I used to shove you deep into my core and smile pretty through my teeth.
I learned how to hold that hot tension in my jaw.
Like I was patiently posing for a picture to be taken.
I was never good at anger I suppose, but that is how a girl is raised.
She is rewarded with sweetness and compliance and punished for tears or ugliness.
I did not begin to express my anger until I was well into my twenties—long enough to recognize and release the fiery inner essence of my soul.
I discovered more than I ever wanted to know about anger from my relationships with men.
Boys are encouraged to use anger as a prime emotion. Little boys are not loved or accepted when they show sadness.
It is viewed as weakness.
So, as the softer gender, women are often on the receiving end.
For we are a safe place to emote upon.
“Boys will be boys,” they say.
When I was little, a certain boy would beat me up at school.
“He just has a crush on her,” they’d say to my mother while smiling safely behind a grey metallic teacher’s desk.
It all worked out in the end. I learned how to run faster from my bully on the playground.
As a little girl, I was unable to protect myself.
I was raised to be sweet, bubbly, and kind. To see the best in others.
But that changed once I swirled into a woman. My inner earth grew warm and my fertile land blazed.
Trial by trial, I learned how to spit fire and find my growl. I let it take control of me and experienced the heat of churning molten madness within my body, like Pele, the goddess of the volcano.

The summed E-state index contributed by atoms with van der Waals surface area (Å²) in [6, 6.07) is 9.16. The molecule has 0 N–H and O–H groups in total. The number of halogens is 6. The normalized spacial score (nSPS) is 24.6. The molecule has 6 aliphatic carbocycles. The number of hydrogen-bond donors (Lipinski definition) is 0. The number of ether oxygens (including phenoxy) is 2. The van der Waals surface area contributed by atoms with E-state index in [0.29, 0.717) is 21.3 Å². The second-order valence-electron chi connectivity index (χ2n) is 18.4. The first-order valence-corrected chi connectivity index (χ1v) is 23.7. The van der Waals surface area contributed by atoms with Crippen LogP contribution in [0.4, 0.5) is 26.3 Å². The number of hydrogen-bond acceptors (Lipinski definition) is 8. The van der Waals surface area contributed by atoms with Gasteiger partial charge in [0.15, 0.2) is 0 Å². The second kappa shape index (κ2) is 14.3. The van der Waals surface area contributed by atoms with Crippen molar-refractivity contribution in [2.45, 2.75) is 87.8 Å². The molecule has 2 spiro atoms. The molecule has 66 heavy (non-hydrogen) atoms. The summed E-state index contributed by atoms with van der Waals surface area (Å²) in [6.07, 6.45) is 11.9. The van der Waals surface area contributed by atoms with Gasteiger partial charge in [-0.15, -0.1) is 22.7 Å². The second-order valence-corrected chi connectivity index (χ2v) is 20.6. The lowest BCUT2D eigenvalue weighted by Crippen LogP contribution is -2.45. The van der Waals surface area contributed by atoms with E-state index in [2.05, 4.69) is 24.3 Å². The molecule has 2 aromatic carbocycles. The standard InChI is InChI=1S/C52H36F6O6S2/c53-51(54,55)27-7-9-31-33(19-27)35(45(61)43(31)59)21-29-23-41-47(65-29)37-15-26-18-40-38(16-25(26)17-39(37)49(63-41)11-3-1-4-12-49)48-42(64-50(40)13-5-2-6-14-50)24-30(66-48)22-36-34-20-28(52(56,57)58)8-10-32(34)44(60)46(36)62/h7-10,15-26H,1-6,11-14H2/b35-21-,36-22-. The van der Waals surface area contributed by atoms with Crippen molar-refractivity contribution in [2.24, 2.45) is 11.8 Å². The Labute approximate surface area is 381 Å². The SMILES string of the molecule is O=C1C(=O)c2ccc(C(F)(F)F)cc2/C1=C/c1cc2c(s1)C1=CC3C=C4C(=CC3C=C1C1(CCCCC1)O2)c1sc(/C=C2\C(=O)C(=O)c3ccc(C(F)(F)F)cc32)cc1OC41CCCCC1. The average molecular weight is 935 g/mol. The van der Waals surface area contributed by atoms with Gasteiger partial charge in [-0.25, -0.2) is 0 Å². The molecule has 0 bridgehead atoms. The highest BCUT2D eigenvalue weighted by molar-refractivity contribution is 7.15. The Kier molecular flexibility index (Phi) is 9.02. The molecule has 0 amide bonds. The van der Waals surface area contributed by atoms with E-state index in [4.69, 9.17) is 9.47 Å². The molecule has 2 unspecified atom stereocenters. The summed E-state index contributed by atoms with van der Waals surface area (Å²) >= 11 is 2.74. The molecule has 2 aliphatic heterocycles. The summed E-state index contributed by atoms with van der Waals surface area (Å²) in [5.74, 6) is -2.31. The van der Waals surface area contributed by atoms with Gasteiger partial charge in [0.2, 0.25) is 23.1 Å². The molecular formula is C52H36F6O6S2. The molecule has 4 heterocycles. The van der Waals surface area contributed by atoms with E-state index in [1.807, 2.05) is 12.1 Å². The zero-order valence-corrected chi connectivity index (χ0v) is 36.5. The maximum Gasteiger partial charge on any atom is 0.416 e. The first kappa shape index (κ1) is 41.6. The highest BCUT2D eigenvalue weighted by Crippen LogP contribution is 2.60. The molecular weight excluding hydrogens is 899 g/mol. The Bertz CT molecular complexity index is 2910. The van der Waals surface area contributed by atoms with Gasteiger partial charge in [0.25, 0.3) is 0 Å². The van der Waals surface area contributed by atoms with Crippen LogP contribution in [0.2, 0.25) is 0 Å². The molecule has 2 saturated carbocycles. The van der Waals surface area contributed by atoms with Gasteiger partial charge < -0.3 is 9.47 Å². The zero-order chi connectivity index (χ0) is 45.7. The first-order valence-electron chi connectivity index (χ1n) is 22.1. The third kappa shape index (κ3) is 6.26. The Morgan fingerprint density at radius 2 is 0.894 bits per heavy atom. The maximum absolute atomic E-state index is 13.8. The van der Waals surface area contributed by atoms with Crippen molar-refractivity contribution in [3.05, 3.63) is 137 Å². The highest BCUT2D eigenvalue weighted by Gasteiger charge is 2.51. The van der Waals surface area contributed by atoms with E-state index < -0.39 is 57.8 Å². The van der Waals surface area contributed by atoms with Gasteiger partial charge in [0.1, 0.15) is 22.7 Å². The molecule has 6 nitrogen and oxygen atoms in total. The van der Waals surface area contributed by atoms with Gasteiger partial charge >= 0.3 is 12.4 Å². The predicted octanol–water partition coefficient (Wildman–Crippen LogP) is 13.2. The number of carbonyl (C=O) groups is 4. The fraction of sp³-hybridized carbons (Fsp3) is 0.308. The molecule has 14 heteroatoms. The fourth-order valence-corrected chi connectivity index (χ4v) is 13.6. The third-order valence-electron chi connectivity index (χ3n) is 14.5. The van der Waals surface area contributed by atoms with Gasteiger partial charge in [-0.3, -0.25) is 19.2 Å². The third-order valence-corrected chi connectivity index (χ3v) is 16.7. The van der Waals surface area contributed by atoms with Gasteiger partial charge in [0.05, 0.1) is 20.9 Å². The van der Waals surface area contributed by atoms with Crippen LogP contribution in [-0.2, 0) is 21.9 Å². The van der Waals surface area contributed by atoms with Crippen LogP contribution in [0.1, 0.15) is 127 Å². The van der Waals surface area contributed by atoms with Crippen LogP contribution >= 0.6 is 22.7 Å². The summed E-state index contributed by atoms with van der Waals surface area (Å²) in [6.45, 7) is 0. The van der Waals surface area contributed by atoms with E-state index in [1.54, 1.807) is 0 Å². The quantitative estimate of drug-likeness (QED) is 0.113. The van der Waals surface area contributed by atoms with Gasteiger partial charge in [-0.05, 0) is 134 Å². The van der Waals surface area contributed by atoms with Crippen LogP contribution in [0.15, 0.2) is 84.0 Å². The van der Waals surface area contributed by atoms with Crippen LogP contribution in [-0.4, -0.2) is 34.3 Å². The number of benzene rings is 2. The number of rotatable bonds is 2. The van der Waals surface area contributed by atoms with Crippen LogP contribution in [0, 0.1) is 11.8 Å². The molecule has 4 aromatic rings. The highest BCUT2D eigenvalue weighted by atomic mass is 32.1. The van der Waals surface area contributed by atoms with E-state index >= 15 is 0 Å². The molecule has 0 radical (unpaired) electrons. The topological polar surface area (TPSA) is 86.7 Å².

I noticed how anger held so much power. So much domination. All-encompassing and destruction of all in its path.
So compelling and alluring.
Anger drops us right into our wild and unharnessed reptilian brain.
What purpose does it serve?
The energy of anger surrounds the heart, acting in self-preservation.
Anger is the perfect escape from pain.
Anger is fear on fire.
Anger is fear.
So, today when my blood began to boil in the act of never-ending, relentless multitasking moments, I recognized you.
I sat with my anger for a minute and visualized what I might have looked like.
Eyes focused, jaw tightly clenched, and a smooth look of complacency.
I drew in a nice long, hot breath like that of a deep inhalation of a cigarette.
And with an exhale, I let go of the intensity.
This moment was not me, but wearing me like a heavy red velvet hooded cloak.
As I gently sat with my anger, just like smoke, it lifted up and vanished with a fierce wind.
I mentally patted myself on the back with confident validation and said,
“It’s okay to feel pissed.”
That inner fire, our inner animal, wants to be free and wild, unbound and unfettered.